Original Research

The Lived Experience of Being a Speech-Language Therapist in the Western Cape Public Health Service

Jocelyn A. Warden, Patricia Mayers, Harsha Kathard
South African Journal of Communication Disorders | Vol 55, No 1 | a769 | DOI: https://doi.org/10.4102/sajcd.v55i1.769 | © 2020 Jocelyn A. Warden, Patricia Mayers, Harsha Kathard | This work is licensed under CC Attribution 4.0
Submitted: 22 April 2020 | Published: 31 December 2008

About the author(s)

Jocelyn A. Warden, Division of Communication Sciences and Disorders, University of Cape Town, South Africa
Patricia Mayers, Division of Communication Sciences and Disorders, University of Cape Town, South Africa
Harsha Kathard, Division of Communication Sciences and Disorders, University of Cape Town, South Africa

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Abstract

This study explores the lived experience of being a Speech-Language Therapist (S-L Therapist) in the South African Western Cape public health service. The lived experience of seven S-L Therapists with varied clinical experience was illuminated using a qualitative phenomenological research design. S-L Therapists, working in the three Western Cape tertiary hospitals, provided an in-depth account of their experiences as S-L Therapists. The audio recorded interviews were transcribed verbatim and analysed using an adaptation of Colaizzi's (1978) method of analysis. The rigour and trustworthiness of the research process was informed by consideration of issues of credibility, applicability, confirm ability and dependability as they relate to phenomenological design. Five main themes emerged from data analysis: expectations of practice and practice realities; being part of the "underdog" profession: role definition and status; being connected; the holistic nature of the S-L Therapist's practice; and erosion or promotion. The implications for training and support of S-L therapists by managers and policymakers and peers are highlighted.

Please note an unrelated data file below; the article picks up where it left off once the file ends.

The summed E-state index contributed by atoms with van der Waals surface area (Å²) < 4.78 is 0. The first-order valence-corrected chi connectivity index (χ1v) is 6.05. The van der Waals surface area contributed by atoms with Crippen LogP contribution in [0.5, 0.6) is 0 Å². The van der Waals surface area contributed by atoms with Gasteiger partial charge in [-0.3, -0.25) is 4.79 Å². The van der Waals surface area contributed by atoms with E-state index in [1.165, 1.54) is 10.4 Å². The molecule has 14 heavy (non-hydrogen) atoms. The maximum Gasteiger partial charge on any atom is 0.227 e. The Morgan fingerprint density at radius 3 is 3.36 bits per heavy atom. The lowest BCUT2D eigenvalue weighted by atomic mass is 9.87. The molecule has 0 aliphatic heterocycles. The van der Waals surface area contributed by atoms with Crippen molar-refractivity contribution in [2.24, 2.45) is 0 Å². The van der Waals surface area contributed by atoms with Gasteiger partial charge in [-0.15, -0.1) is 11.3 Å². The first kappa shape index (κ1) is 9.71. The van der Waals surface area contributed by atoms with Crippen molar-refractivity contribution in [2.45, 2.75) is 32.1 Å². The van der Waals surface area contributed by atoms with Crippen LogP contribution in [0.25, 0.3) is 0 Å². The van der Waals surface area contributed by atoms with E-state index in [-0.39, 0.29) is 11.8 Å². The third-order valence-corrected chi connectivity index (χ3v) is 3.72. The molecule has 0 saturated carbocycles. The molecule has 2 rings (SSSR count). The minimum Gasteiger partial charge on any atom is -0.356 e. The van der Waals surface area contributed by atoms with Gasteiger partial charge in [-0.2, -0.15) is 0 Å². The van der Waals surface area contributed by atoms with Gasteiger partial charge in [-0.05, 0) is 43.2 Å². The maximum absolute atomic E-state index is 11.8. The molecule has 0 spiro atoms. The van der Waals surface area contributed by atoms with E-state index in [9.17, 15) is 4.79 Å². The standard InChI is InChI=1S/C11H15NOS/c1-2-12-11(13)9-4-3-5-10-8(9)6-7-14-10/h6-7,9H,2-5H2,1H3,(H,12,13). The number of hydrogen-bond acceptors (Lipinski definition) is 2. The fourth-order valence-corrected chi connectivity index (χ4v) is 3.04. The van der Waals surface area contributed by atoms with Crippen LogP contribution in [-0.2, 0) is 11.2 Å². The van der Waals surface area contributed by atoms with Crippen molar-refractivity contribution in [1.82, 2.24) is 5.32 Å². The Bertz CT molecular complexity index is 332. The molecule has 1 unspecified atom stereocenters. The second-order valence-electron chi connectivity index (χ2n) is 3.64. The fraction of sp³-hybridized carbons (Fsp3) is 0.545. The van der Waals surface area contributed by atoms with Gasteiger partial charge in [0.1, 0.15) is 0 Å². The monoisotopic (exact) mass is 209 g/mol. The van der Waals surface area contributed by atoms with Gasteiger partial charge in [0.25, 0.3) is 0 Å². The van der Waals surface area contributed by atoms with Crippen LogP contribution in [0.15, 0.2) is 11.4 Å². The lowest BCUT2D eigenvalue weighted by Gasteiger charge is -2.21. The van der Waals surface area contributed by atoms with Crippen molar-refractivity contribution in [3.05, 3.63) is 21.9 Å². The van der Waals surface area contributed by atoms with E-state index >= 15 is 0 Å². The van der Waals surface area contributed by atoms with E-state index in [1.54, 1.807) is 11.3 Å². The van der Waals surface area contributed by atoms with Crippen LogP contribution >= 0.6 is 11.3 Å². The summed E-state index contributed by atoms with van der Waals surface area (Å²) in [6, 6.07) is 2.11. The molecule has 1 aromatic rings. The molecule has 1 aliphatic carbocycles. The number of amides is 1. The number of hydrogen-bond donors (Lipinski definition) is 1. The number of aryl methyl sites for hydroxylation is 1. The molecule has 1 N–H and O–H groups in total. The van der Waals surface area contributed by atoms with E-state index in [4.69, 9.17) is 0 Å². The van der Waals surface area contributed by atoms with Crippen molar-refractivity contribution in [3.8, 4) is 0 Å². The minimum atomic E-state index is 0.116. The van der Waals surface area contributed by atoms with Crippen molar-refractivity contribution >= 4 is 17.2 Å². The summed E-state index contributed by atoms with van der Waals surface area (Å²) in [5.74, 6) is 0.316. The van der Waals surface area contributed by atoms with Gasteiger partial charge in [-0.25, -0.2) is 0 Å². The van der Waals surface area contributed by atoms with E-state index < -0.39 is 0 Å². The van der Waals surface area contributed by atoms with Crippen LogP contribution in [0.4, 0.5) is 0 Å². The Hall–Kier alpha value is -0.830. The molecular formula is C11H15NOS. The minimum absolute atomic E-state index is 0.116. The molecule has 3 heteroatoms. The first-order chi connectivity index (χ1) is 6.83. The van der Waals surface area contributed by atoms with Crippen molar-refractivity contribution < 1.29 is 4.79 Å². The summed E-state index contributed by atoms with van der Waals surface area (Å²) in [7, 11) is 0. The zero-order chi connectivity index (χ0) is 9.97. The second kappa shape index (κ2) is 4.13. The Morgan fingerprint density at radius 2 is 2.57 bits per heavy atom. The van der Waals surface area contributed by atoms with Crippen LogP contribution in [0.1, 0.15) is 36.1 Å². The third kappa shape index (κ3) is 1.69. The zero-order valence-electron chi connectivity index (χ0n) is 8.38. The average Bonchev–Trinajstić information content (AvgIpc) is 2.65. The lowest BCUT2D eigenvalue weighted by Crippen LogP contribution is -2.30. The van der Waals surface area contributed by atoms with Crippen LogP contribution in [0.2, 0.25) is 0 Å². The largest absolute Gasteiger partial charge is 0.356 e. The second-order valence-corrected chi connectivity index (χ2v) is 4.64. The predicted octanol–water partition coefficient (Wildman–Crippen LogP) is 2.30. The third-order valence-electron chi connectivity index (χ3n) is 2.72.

Keywords

phenomenology; lived experience; Western Cape public health service; Speech-Language Therapist

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Crossref Citations

1. Well-being, job satisfaction, stress and burnout in speech-language pathologists: A review
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International Journal of Speech-Language Pathology  vol: 23  issue: 2  first page: 180  year: 2021  
doi: 10.1080/17549507.2020.1758210